- Regular exercise: Do aerobic exercise, like brisk walking, for at least 20-40 minutes, 3-4 times a week.
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Medications for Cholesterol
Medications are used for patients who have not improved their cholesterol levels with dietary and lifestyle changes. They are also used for patients with heart disease or those at high risk for it. Your health care provider can determine whether you need prescription medication.
"Statin" drugs are the mainstay of cholesterol treatment for most patients. These medications block an enzyme in the liver that makes LDL cholesterol. They work to lower total cholesterol and LDL and have relatively little effect on other parts of the lipid profile. Statins have been proven to lower the risk of death from heart disease and are considered essential for patients who already have heart disease or who are at very high risk. These medications are widely prescribed as they are safe, effective, and well tolerated in most patients.
Other medications for lowering LDL cholesterol are available and may be indicated in certain patients. Medications specifically designed to lower triglycerides or raise HDL cholesterol are also available and are often prescribed along with statins for these indications.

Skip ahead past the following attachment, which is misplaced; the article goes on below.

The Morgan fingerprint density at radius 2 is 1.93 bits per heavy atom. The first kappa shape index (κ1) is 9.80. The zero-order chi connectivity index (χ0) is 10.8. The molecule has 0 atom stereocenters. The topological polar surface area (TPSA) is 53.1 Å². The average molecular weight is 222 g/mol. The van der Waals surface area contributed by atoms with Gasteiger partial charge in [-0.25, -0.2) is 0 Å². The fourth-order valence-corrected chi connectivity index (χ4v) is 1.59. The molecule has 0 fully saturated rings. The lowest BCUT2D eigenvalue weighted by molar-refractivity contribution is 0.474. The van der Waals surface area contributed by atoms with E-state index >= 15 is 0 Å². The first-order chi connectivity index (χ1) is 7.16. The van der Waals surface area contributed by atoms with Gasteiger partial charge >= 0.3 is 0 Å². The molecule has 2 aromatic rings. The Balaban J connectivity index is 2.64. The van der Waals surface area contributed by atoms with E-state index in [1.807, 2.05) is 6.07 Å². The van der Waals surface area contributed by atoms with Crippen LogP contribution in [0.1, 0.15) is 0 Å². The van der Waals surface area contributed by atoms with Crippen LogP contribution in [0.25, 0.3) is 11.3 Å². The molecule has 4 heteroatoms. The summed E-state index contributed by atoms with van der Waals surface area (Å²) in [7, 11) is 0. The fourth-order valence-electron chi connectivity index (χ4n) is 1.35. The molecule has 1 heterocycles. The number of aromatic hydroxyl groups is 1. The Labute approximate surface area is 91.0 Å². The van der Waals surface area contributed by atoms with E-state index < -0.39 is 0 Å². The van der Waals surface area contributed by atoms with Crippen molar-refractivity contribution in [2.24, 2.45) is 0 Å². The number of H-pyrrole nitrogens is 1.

"Alternative" treatments for lowering LDL cholesterol, such as red rice yeast extract, may contain the same active ingredients that are in statins. Please tell your health care provider if you are taking any alternative medications, herbal medications or supplements.
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More Ways to Learn
- Visit the American Heart AssociationOpens new window for more information about heart disease and diet.
- Go to the National Heart, Lung, and Blood InstituteOpens new window Web site.
Authored by Fiona Dulbecco, M.D.
Produced by the Center for Patient and Community Education in association with the staff and physicians at California Pacific Medical Center. Last updated: 1/08
Funded by: A generous donation from the Mr. and Mrs. Arthur A. Ciocca Foundation.
Note: This information is not meant to replace any information or personal medical advice which you get directly from your doctor(s). If you have any questions about this information, such as the risks or benefits of the treatment listed, please ask your doctor(s).